West News Wire: Two years ago, Eliana Caman and her two children boarded a bus from Venezuela to Peru knowing the trip would be difficult. She did not anticipate dealing with less obvious challenges on her journey to a better life.

She told news reporters that “my children lost a year of their education because the school in Peru wouldn’t accept them.”

She lacked the documentation that the administrators required to verify her Venezuelan educational background. A private school offered to assist her by providing an identification code, but the cost per child would be 600 soles ($157), which their family could not afford. Unfazed, she made a list of every public school in Lima and called each one individually.

Venezuelans are not accepted here. They would respond to me by saying that. So I was worn out,” Caman said. “During the pandemic, the kids stayed at home, bored and doing nothing. We were immigrants, as I said, and had nothing.

Amid an enormous wave of migration across Latin America, aid agencies are sounding the alarm about the barriers that persist for migrant children to access something that should be universally guaranteed: an education.

In Peru, a recent study conducted for Save the Children found that one in four Venezuelan migrant children in Lima and La Libertad, the most populous parts of Peru, were not enrolled in school. In Colombia, research by a Bogota think-tank found that adolescents whose status was “irregular” were being turned away from school.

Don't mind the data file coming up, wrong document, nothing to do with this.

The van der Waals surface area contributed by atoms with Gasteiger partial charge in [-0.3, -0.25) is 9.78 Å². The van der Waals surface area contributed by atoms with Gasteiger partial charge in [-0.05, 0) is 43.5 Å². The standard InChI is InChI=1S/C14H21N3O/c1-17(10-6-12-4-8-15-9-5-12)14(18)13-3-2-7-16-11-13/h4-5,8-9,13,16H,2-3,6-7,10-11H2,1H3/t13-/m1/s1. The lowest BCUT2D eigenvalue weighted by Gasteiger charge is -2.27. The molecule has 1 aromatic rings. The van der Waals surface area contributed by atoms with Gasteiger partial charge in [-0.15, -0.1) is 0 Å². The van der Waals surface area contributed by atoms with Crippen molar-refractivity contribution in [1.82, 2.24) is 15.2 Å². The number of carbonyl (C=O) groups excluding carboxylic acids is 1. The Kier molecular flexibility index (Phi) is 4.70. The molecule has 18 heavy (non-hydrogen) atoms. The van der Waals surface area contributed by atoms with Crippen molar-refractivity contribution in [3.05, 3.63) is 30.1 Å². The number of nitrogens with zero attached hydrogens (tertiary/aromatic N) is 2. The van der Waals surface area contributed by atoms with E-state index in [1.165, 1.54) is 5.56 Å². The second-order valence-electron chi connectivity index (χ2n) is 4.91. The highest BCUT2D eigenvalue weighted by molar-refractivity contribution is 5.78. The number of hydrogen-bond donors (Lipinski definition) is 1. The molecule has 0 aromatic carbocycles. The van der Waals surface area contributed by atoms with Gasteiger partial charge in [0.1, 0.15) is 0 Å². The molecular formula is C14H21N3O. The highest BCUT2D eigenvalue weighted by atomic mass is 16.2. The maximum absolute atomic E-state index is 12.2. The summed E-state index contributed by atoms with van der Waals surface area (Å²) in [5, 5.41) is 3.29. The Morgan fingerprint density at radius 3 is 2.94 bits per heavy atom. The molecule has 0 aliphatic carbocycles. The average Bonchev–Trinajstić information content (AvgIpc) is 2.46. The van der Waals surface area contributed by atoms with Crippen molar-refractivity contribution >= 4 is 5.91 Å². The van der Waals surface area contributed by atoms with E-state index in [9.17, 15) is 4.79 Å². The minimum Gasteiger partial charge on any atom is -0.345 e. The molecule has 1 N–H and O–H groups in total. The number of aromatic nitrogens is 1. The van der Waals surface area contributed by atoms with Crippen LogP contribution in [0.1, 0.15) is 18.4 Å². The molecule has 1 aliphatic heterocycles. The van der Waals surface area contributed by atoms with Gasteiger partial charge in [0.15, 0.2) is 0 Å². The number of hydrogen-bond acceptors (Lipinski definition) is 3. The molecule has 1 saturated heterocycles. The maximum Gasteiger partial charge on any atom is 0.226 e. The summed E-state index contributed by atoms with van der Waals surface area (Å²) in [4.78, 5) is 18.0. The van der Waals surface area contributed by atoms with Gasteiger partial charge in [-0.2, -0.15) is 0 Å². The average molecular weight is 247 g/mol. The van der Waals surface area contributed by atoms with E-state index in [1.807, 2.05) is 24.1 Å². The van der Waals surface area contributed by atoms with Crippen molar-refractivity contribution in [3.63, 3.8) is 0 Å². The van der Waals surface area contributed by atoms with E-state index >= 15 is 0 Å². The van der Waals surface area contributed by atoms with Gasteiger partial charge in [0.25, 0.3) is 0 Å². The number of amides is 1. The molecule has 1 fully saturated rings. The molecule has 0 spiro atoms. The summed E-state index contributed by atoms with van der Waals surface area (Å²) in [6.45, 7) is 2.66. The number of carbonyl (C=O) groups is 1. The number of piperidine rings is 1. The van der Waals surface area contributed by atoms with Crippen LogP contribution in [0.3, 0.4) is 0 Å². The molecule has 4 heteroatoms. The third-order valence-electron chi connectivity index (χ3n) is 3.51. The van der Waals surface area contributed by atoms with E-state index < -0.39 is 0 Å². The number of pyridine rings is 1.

“We have a serious problem of access,” Nelly Claux, the director of the impact and quality programme at Save the Children Peru.

The COVID-19 pandemic has made things much worse. Latin America and the Caribbean were hit hardest by school closures during the global shutdown, with 60 percent of children who lost an entire year of schooling during the pandemic living in this region, according to the UN children’s agency, UNICEF.

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In Peru, schools were closed for two full years, and not everyone could join online learning because of the lack of internet access. Peru’s economy also took such a beating that some 300,000 more children moved from private schools to public schools, creating a dearth of student spaces, Claux said.

“Many families say there aren’t spots, and it’s because the director says that there isn’t any, and often that is because of discrimination,” she said. “They are Venezuelans, and we really should be helping Peruvians, they say so they discriminate against them, and they exclude them.”

The survey conducted for Save the Children found that some 27 percent of migrant children were not in school, with reasons ranging from a lack of required documentation to missing proof of their education level in Venezuela, to arriving after the registration date. Nearly 10 percent said they faced discrimination by a school director at the time of enrolment. The findings were based on more than 800 surveys of families in Lima and La Libertad.

The Peruvian government has made efforts to address the issue by creating more opportunities to enroll and relaxing the rules around the documentation required, such as the certificates proving children’s grade levels. “And yet, there are cases still being reported in which these certificates are required due to the lack of knowledge about this regulation by personnel involved in the enrolment process,” the report noted.

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